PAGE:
Reporting from Washington — New Hampshire's Republican Senate primary remained too close to call Wednesday morning, leaving the extent of a conservative revolt against establishment candidates unclear.
With 86% of the state's precincts reporting, former state Atty. Gen. Kelly Ayotte had just a 979-vote lead over conservative attorney Ovide Lamontagne. Ayotte, with backing both of Washington Republicans and former Alaska Gov. Sarah Palin, had trailed much of Tuesday evening before taking a narrow advantage.
The Secretary of State's office said Wednesday that remaining ballots would be counted in a matter of hours. A recount is also possible. According to state election law, any candidate who finishes within 20% of the declared winner can request a recount, with the cost dependent on just how close that margin is.
Speaking to supporters late Tuesday, Ayotte said it was important for the party, regardless of the outcome, to keep its focus on defeating the Democratic nominee, U.S. Rep. Paul W. Hodes. Lamontagne, meanwhile, said he remained confident he would prevail.
Regardless of the victor, Republicans' chances of holding the New Hampshire seat now held by Sen. Judd Gregg remained strong, analysts said. That is not the case in Delaware, where Christine O'Donnell's victory over Mike Castle, with four decades' of political victories in the state, has shocked the political world. Within hours of the race being called, the Rothenberg Political Report shifted its rating for the seat from "Leans Republican" to "Leans Democratic."
"Castle had broad appeal, including to independents and even Democratic voters, while O'Donnell's appeal is limited to "tea party" conservatives," the non-partisan handicapper said. "Lacking an impressive resume and unlikely to garner significant national Republican support, O'Donnell clearly looks like an underdog."
The National Republican Senatorial Committee, which has seen at least a half-dozen of its favored candidates and incumbents defeated in primaries this year, signaled that it was unlikely to provide financial support to O'Donnell's candidacy in November against Democrat Chris Coons.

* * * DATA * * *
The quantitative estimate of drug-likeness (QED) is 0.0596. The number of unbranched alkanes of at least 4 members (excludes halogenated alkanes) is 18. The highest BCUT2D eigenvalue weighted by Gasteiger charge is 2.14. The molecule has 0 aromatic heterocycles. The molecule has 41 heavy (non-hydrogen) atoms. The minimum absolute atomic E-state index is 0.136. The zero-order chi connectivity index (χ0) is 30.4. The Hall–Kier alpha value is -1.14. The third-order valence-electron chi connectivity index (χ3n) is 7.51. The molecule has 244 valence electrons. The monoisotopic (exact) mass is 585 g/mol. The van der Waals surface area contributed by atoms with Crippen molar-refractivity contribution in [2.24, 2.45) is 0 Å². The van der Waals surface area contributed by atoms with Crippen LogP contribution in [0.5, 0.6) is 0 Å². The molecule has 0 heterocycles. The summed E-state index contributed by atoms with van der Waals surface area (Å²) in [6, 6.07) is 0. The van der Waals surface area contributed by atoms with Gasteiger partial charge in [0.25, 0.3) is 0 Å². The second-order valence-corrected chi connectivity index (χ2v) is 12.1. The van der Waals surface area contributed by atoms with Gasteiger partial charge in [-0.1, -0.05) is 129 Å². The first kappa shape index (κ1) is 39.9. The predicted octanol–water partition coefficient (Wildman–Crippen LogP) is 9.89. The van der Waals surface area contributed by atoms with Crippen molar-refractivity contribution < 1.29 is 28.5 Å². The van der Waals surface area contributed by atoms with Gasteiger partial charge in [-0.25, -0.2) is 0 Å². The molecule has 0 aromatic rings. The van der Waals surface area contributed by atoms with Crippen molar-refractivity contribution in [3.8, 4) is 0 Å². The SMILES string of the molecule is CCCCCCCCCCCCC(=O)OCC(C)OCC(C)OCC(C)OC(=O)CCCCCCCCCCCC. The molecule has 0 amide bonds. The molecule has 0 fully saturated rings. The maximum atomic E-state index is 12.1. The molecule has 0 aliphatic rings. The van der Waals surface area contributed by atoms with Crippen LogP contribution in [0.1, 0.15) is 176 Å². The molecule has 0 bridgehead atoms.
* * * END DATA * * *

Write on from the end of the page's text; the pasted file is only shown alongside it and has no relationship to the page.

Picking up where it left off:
Still, O'Donnell said she could defy the pundits once again.
"Delaware's a state that's small enough where I can be in every county every week giving the voters an opportunity to get to know me, I can get to know them, and I can personally ask them for their vote in November," she said in an interview with CNN on Wednesday morning.
After seven months' of primaries that saw a grassroots movement demanding more conservatism of Republican candidates, the question now is whether the party's nominees have taken positions too far to the right come November.
The profile of the general election electorate is uncertain. The higher number of competitive Republican primaries means that has translated into a large disparity in turnout this year. But Democrats maintain that their investments in a November strategy to get out the vote will pay dividends when it counts.
Fractures in the GOP have clearly diminished its chances for victory in several key races, particularly in Delaware — a seat Republicans prized because it was once held by Vice President Joe Biden — and Nevada, where Senate Majority Leader Harry Reid is competitive despite unrest at home because of the primary victory by untested GOP challenger Sharron Angle.
The same holds in gubernatorial races. In New York, former Rep. Rick Lazio said late Tuesday that despite his surprising defeat for the Republican nomination to millionaire real estate mogul Carl Paladino, a self-styled tea party candidate, he's staying in the race on the Conservative Party line.
Florida Chief Financial Officer Alex Sink, a Democrat, has led in every public poll since conservative activist Rick Scott captured the gubernatorial nomination over state Atty. Gen. Bill McCollum in August. Dan Maes' narrow victory in the Colorado governor's race meant former Rep. Tom Tancredo stayed in the field as a third-party candidate, giving Democrat John Hickenlooper a strong chance to keep that seat in Democratic hands.